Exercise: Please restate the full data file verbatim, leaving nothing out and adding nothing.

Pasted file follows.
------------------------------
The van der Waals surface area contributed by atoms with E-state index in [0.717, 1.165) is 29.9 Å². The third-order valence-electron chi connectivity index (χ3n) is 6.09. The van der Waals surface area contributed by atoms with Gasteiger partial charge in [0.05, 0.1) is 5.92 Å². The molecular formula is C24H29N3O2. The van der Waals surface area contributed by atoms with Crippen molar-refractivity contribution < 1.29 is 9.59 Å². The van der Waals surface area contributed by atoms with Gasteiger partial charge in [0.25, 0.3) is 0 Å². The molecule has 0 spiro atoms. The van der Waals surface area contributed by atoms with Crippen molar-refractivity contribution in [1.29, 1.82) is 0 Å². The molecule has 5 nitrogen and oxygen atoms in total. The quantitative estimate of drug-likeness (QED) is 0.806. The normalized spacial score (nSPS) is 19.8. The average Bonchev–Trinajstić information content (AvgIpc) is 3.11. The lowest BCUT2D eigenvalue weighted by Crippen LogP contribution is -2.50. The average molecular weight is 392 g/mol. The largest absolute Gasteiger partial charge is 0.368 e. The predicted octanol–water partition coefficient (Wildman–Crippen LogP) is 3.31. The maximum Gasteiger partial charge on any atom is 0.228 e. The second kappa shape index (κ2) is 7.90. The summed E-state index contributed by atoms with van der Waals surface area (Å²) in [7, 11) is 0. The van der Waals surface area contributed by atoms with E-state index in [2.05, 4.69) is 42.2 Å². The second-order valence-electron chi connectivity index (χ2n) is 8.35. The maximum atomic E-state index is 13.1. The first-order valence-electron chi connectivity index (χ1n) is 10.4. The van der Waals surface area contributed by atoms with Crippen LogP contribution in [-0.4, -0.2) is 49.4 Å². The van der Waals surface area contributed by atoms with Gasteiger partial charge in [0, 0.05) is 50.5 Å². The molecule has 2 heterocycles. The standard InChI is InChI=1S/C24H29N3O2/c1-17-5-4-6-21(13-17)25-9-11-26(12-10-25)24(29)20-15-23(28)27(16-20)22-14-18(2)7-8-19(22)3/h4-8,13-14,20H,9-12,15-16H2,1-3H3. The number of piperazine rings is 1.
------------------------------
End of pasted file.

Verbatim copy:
The van der Waals surface area contributed by atoms with E-state index in [0.717, 1.165) is 29.9 Å². The third-order valence-electron chi connectivity index (χ3n) is 6.09. The van der Waals surface area contributed by atoms with Gasteiger partial charge in [0.05, 0.1) is 5.92 Å². The molecular formula is C24H29N3O2. The van der Waals surface area contributed by atoms with Crippen molar-refractivity contribution < 1.29 is 9.59 Å². The van der Waals surface area contributed by atoms with Gasteiger partial charge in [0.25, 0.3) is 0 Å². The molecule has 0 spiro atoms. The van der Waals surface area contributed by atoms with Crippen molar-refractivity contribution in [1.29, 1.82) is 0 Å². The molecule has 5 nitrogen and oxygen atoms in total. The quantitative estimate of drug-likeness (QED) is 0.806. The normalized spacial score (nSPS) is 19.8. The average Bonchev–Trinajstić information content (AvgIpc) is 3.11. The lowest BCUT2D eigenvalue weighted by Crippen LogP contribution is -2.50. The average molecular weight is 392 g/mol. The largest absolute Gasteiger partial charge is 0.368 e. The predicted octanol–water partition coefficient (Wildman–Crippen LogP) is 3.31. The maximum Gasteiger partial charge on any atom is 0.228 e. The second kappa shape index (κ2) is 7.90. The summed E-state index contributed by atoms with van der Waals surface area (Å²) in [7, 11) is 0. The van der Waals surface area contributed by atoms with E-state index in [2.05, 4.69) is 42.2 Å². The second-order valence-electron chi connectivity index (χ2n) is 8.35. The maximum atomic E-state index is 13.1. The first-order valence-electron chi connectivity index (χ1n) is 10.4. The van der Waals surface area contributed by atoms with Crippen LogP contribution in [-0.4, -0.2) is 49.4 Å². The van der Waals surface area contributed by atoms with Gasteiger partial charge in [0, 0.05) is 50.5 Å². The molecule has 2 heterocycles. The standard InChI is InChI=1S/C24H29N3O2/c1-17-5-4-6-21(13-17)25-9-11-26(12-10-25)24(29)20-15-23(28)27(16-20)22-14-18(2)7-8-19(22)3/h4-8,13-14,20H,9-12,15-16H2,1-3H3. The number of piperazine rings is 1.